STEVENSVILLE -- Dave Brinker could be humming that old Drifters tune, "Up on the Roof."
The ornithologist is on the roof of Thompson Creek Mall hard by U.S. 50 on Kent Island. Not humming, though -- counting least tern eggs and chicks. Overhead, the annoyed parents are wheeling and chittering, their family life temporarily disturbed.
"It's the closest thing to barren sand they can find," Mr. Brinker said as he and an assistant walked carefully along the white-graveled roof, looking at the rocks and under all the heating and air-conditioning compressors and ducts.
Close is right: the beige eggs speckled with black are hard to see among the rocks on the roof. So are the little chicks -- huddled in the gravel here and there, they're the same colors as the robins-egg size eggs they so recently left.
Mr. Brinker, the wetland nongame wildlife project manager for the Department of Natural Resources, and Christine Simoes spent most of yesterday counting birds on roofs in Talbot and Queen Anne's counties. The annual count is part of monitoring the state's least terns.
The tiny bird -- "smallest tern in the world," Mr. Brinker said with paternal pride -- is legally protected in Maryland and classified as a threatened species. It's also an amazingly adaptable little bird: faced with diminishing beach habitat, most of the state's least terns are making do with roofs on schools and malls and other businesses.
Maryland had 456 breeding pairs last year, and Mr. Brinker said he expects to count close to 500 breeding pairs this year.
He and Ms. Simoes counted 136 pairs yesterday morning at Thompson Creek Mall, their first stop in a long day of roof-walking on the Shore.
The state has two other large communities of the little water bird, Mr. Brinker said. One is at a school in Sparrows Point (125 pairs last year, and scheduled to be counted today). The other, on the northern end of Assateague Island, is responsible for the anticipated increase in least terns this year in Maryland.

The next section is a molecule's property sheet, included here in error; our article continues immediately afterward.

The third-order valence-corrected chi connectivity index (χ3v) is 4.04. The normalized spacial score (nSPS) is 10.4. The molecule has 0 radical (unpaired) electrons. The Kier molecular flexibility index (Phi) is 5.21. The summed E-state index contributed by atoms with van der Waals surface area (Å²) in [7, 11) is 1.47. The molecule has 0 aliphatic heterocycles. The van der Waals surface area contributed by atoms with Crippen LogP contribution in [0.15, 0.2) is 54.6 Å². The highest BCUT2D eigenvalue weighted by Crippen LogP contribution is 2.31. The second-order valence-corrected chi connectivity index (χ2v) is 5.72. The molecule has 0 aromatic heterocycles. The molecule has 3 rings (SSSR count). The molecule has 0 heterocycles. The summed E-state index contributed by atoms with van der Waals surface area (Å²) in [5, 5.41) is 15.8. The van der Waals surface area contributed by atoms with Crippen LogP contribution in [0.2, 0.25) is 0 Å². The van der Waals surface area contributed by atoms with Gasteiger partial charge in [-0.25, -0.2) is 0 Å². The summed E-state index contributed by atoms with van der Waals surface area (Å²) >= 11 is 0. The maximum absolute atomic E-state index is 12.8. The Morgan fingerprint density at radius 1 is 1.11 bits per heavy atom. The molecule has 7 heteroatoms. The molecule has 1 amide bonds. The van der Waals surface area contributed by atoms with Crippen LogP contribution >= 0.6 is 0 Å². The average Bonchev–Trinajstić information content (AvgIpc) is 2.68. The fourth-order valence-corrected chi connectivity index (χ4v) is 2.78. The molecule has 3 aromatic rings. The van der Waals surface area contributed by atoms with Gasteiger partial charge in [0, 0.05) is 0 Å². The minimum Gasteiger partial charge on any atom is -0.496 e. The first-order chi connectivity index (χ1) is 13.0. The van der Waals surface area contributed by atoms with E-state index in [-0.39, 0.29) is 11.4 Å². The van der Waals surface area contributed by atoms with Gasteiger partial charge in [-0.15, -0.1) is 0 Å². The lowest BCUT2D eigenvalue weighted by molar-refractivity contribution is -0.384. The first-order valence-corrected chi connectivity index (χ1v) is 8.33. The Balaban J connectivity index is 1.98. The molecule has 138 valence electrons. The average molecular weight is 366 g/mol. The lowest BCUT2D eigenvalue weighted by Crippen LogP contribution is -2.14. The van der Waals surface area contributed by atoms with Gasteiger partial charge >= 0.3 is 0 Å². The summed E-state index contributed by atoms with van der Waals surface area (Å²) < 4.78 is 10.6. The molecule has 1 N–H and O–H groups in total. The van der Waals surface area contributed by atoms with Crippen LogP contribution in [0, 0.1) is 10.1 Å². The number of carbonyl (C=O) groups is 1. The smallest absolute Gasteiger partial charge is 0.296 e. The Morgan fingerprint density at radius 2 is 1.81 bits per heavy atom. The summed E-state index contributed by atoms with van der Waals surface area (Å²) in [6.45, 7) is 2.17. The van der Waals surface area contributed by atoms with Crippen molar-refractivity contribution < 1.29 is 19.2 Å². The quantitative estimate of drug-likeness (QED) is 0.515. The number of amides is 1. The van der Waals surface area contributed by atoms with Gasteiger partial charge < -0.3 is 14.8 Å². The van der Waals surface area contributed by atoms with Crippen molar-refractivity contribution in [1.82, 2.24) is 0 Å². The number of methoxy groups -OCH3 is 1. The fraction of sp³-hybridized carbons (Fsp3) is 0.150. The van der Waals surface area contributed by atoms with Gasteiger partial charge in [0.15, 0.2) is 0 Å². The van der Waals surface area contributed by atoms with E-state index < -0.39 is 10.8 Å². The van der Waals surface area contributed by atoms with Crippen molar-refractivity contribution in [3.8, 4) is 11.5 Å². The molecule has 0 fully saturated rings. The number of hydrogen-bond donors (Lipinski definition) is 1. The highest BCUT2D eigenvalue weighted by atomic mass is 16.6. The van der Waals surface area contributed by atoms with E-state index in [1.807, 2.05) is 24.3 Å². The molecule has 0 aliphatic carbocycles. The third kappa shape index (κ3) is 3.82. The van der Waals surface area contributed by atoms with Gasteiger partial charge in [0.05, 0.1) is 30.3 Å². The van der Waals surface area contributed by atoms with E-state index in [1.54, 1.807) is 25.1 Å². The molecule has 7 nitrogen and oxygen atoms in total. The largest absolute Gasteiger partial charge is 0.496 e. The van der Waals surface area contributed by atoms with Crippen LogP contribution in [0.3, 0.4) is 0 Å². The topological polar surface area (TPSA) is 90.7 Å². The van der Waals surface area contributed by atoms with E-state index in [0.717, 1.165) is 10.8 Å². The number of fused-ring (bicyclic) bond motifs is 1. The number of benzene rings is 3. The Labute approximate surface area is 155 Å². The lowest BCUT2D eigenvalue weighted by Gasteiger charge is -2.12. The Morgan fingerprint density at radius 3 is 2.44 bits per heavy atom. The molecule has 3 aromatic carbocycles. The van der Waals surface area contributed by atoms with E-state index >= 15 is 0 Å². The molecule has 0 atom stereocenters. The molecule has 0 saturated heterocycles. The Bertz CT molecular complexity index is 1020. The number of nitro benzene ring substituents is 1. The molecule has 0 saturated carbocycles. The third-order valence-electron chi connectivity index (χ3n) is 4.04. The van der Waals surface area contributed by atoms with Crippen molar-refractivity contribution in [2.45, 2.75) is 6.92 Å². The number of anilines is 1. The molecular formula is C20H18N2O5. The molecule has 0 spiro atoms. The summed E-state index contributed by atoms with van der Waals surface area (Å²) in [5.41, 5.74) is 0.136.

"For the first time in 15 years, the northern end doesn't have a pair of red foxes," Mr. Brinker explained, characterizing the foxes as "egg vacuum cleaners." The terns lay their eggs directly in the sand, an easy snack for foxes and other animals.
But disease or storms or both hit pairs of foxes that had been residents of the northern end of the Assateague until last year, and the terns figured it out pretty quickly, he said. Now the island houses about 200 breeding pairs of least terns, many new arrivals from Delaware's tern population, he said.
Other sites where terns are nesting on roofs include several schools around the state, a Mercedes Benz building in Belcamp, a Knights Inn in Cambridge and a furniture building near Easton.
The annual count, being conducted this week, is one of several ways the state works to preserve the little bird, whose full name is Sterna antillarum. DNR also works closely with people under the roofs the birds favor, educating the human residents about the birds' habits and needs.
The birds eat fish -- "menhaden, any little fish," Mr. Brinker said -- from streams and tidal marsh areas, such as the one behind Thompson Creek Mall. They nest in colonies (although each pair stays with its own nest) from late April through August, with each nest having one to three eggs.
The state has established a Least Tern Conservation and Education Program to help educate students and others about the birds.
DNR also has put fencing around most of the roofs used by the birds. On a beach, the chicks will run if they're frightened. On a roof, this behavior can be fatal.
"In natural habitats, they stop running when they hit the water," Mr. Brinker explained. On a roof, they fall off. The low wire fences prevent that, he said.
He said the primary way to find least terns is a low flight -- about 100 feet above the roofline -- and look. But it's not possible to do that in densely populated areas, where the terns have congregated in recent years, so he and others in DNR rely on citizen reports.
"I know there's more out there, but I just don't know where," Mr. Brinker said. "We depend on people calling us, saying 'There's a bunch of white birds flying around.' "
The bird is protected under the federal Migratory Bird Treaty passed early in this century. Mr. Brinker said most schools and businesses are cooperative once they understand the importance of protecting their rooftop residents, even if it means rescheduling heating and cooling maintenance of rooftop compressors and vents.